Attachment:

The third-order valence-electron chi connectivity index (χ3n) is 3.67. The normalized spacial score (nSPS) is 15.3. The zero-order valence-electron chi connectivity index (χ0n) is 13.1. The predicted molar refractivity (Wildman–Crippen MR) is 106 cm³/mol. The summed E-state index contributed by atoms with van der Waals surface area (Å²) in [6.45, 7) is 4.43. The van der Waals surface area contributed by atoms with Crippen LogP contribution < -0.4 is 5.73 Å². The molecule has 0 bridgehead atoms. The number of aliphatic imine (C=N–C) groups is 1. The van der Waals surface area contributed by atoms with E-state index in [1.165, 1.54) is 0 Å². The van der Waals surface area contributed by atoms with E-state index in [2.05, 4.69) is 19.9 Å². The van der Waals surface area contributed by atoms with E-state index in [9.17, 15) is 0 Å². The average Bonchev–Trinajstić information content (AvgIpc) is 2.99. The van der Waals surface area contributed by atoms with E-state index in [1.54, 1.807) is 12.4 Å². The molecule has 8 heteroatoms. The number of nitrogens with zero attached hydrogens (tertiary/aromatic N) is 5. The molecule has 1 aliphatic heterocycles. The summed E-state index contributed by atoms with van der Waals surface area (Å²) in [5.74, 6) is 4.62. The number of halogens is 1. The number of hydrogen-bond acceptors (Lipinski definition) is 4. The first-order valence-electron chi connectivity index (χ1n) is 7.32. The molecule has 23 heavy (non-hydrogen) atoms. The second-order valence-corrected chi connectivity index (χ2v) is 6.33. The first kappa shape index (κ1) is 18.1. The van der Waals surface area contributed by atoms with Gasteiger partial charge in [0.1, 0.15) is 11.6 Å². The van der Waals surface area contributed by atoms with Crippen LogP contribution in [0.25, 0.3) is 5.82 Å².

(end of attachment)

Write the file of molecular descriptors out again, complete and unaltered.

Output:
The third-order valence-electron chi connectivity index (χ3n) is 3.67. The normalized spacial score (nSPS) is 15.3. The zero-order valence-electron chi connectivity index (χ0n) is 13.1. The predicted molar refractivity (Wildman–Crippen MR) is 106 cm³/mol. The summed E-state index contributed by atoms with van der Waals surface area (Å²) in [6.45, 7) is 4.43. The van der Waals surface area contributed by atoms with Crippen LogP contribution < -0.4 is 5.73 Å². The molecule has 0 bridgehead atoms. The number of aliphatic imine (C=N–C) groups is 1. The van der Waals surface area contributed by atoms with E-state index in [1.165, 1.54) is 0 Å². The van der Waals surface area contributed by atoms with E-state index in [2.05, 4.69) is 19.9 Å². The van der Waals surface area contributed by atoms with E-state index in [9.17, 15) is 0 Å². The average Bonchev–Trinajstić information content (AvgIpc) is 2.99. The van der Waals surface area contributed by atoms with E-state index in [1.54, 1.807) is 12.4 Å². The molecule has 8 heteroatoms. The number of nitrogens with zero attached hydrogens (tertiary/aromatic N) is 5. The molecule has 1 aliphatic heterocycles. The summed E-state index contributed by atoms with van der Waals surface area (Å²) in [5.74, 6) is 4.62. The number of halogens is 1. The number of hydrogen-bond acceptors (Lipinski definition) is 4. The first-order valence-electron chi connectivity index (χ1n) is 7.32. The molecule has 23 heavy (non-hydrogen) atoms. The second-order valence-corrected chi connectivity index (χ2v) is 6.33. The first kappa shape index (κ1) is 18.1. The van der Waals surface area contributed by atoms with Gasteiger partial charge in [0.1, 0.15) is 11.6 Å². The van der Waals surface area contributed by atoms with Crippen LogP contribution in [0.25, 0.3) is 5.82 Å².